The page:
Many lawyers are asked about tax issues, at least in a general way. For example, clients may ask whether legal fees they pay are tax deductible. Unfortunately, many tax issues are complex, even tax deductions for legal fees. Except for tax lawyers, many lawyers try to steer clear of tax questions. Still, many lawyers want to have some tax knowledge, so they know when there are tax dangers, and when to suggest that clients should get some tax advice of their own. For lawyers that handle disputes and litigation, any time money changes hands there are bound to be tax issues on some level. The overwhelming majority of disputes settle, and the tax planning opportunities are better with settlements than with cases that go to judgment. A judgment is absolute, and if you’ve gone to trial, you usually don’t have the time or the opportunity to try to shape any tax wording in a judgment.
With a settlement, your shot at cooperation is while you are hammering out a settlement agreement. So, if you want to say anything in a settlement agreement about taxes, ask for it as part of your other comments. Once a settlement agreement is signed, there is no incentive for the parties to cooperate. If you have ever tried to go back to a defendant after a settlement agreement is signed to say “hey, we were not expecting a Form 1099 for that payment,” you know this. If the settlement agreement is silent about Forms 1099, arguments that the defendant handled it differently than you expected will usually fall on deaf ears. In fact, that is the case even if you can prove that how the defendant issued the Forms 1099 conflicts with the tax law.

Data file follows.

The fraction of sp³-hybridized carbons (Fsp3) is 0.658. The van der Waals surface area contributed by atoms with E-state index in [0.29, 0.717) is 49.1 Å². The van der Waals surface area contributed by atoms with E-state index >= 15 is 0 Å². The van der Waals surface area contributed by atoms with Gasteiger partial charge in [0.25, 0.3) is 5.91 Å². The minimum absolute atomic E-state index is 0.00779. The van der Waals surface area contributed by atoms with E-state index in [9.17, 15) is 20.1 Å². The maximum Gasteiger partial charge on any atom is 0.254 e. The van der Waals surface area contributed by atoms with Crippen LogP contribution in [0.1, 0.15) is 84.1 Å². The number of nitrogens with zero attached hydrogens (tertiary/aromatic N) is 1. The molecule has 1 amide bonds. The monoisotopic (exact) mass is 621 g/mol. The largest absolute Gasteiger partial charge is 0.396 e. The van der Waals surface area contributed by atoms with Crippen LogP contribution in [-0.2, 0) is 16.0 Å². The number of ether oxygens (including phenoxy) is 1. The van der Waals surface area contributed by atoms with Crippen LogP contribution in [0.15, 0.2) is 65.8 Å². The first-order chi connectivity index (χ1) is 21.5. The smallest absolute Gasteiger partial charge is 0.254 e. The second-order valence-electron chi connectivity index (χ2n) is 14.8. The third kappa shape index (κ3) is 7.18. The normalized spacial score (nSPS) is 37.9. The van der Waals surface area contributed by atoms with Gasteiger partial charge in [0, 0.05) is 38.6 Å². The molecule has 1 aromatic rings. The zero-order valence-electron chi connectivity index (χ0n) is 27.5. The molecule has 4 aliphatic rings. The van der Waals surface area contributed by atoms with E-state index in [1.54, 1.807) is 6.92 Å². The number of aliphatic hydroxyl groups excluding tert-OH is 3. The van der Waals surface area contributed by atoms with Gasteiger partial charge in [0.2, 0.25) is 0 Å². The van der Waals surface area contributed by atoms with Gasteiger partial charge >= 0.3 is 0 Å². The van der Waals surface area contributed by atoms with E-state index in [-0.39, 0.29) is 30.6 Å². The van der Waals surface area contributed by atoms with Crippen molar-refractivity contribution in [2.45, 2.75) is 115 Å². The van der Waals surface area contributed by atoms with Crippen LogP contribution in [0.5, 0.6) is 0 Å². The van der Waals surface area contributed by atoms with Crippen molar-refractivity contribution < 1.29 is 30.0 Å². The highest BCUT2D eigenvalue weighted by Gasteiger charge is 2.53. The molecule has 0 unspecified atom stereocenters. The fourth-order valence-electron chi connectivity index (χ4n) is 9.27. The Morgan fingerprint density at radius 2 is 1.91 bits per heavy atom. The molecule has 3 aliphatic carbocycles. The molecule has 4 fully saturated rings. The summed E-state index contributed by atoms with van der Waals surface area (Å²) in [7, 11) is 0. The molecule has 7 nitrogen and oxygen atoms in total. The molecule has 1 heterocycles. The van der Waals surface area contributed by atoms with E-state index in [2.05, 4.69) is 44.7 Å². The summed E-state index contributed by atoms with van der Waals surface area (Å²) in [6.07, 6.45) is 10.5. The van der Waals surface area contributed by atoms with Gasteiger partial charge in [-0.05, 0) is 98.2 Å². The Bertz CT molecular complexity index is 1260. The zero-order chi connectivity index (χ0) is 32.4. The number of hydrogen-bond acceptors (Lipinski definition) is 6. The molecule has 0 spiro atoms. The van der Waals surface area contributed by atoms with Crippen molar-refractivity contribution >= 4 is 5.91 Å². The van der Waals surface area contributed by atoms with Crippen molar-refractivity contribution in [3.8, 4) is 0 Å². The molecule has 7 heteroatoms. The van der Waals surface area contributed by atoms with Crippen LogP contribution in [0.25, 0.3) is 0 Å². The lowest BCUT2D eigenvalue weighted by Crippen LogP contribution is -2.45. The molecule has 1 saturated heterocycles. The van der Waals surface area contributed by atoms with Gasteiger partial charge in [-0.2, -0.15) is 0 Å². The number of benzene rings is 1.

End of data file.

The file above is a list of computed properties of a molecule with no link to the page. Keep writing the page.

There are many judgment calls about Forms 1099 and there are hundreds of pages of tax regulations about these little forms. As a result, it is often possible for defendants to defend whatever they have done in reporting to the IRS. However, if the settlement agreement has express instructions about Forms 1099, you can almost always get a defendant to abide by that document. Moreover, if the defendant makes a mistake with the Forms 1099, which can happen (the accounting department may never see the settlement agreement), you can almost always get a defendant to fix it. But if you have no written commitment in the settlement agreement, getting a defendant to undo a Form 1099 is usually impossible.
Apart from thinking about tax reporting, what provisions do you ask for? Tax language in the settlement agreement will not bind the IRS or the courts in any subsequent tax dispute. However, it often respected by the IRS. Since recoveries in disputes are generally taxed based on the claims made and the origin of the dispute, you may want to say what the payment is for. And you can say something about the tax reporting on Forms W-2 and 1099. Section 104 of the tax code excludes from taxes recoveries for personal physical injuries. It also excludes damages for physical sickness. Emotional distress damages flowing from that injury or sickness are excludable. In contrast, emotional distress damages that occur outside the context of physical injuries or physical sickness, are taxable.
In a contingent fee case, no matter how checks are cut, the client is usually treated as receiving 100%, and then paying his or her lawyer, even though most lawyers handle the funds. In some cases (like employment) the client can deduct the fees. There is income to the client, and then an offsetting deduction, so the employment plaintiff doesn’t have to pay tax on the legal fees. Even so, claiming the deduction can be tricky, and many people have trouble with the mechanics. Outside of employment cases, many clients have trouble deducting their legal fees. Be careful, since tax changes in effect since 2018 can make fees nondeductible.
Many lawyers are sensitive to tax issues, since paying or receiving money nearly always raises tax issues of some kind. Lawyers understandably do not want to go outside their comfort zone. At the same time, lawyers want to help their clients, and to flag tax issues if they see them. After all, you can often do a good deal of tax planning as a case is winding up. In fact, you can sometimes use tax rules to bring the parties together, settling a case that might not otherwise seem resolvable.